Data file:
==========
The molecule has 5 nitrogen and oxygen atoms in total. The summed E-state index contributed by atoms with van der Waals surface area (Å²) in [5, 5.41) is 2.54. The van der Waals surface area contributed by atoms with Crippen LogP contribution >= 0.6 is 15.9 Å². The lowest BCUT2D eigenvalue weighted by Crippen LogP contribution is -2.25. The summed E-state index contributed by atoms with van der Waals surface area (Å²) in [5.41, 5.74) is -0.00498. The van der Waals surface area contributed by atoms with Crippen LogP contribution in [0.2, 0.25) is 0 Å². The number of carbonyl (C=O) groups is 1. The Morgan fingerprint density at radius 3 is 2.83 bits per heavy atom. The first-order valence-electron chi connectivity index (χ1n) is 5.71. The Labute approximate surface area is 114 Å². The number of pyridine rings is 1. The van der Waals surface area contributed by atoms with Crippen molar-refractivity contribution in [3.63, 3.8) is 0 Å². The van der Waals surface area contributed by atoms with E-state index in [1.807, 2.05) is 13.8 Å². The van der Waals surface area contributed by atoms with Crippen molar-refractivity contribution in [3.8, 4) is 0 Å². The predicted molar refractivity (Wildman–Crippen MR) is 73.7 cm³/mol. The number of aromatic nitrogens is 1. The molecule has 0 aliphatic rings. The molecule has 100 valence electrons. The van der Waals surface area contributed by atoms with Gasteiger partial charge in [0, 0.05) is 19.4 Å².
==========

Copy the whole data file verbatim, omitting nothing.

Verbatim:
The molecule has 5 nitrogen and oxygen atoms in total. The summed E-state index contributed by atoms with van der Waals surface area (Å²) in [5, 5.41) is 2.54. The van der Waals surface area contributed by atoms with Crippen LogP contribution >= 0.6 is 15.9 Å². The lowest BCUT2D eigenvalue weighted by Crippen LogP contribution is -2.25. The summed E-state index contributed by atoms with van der Waals surface area (Å²) in [5.41, 5.74) is -0.00498. The van der Waals surface area contributed by atoms with Crippen LogP contribution in [0.2, 0.25) is 0 Å². The number of carbonyl (C=O) groups is 1. The Morgan fingerprint density at radius 3 is 2.83 bits per heavy atom. The first-order valence-electron chi connectivity index (χ1n) is 5.71. The Labute approximate surface area is 114 Å². The number of pyridine rings is 1. The van der Waals surface area contributed by atoms with Crippen molar-refractivity contribution in [3.63, 3.8) is 0 Å². The van der Waals surface area contributed by atoms with E-state index in [1.807, 2.05) is 13.8 Å². The van der Waals surface area contributed by atoms with Crippen molar-refractivity contribution in [3.8, 4) is 0 Å². The predicted molar refractivity (Wildman–Crippen MR) is 73.7 cm³/mol. The number of aromatic nitrogens is 1. The molecule has 0 aliphatic rings. The molecule has 100 valence electrons. The van der Waals surface area contributed by atoms with Gasteiger partial charge in [0, 0.05) is 19.4 Å².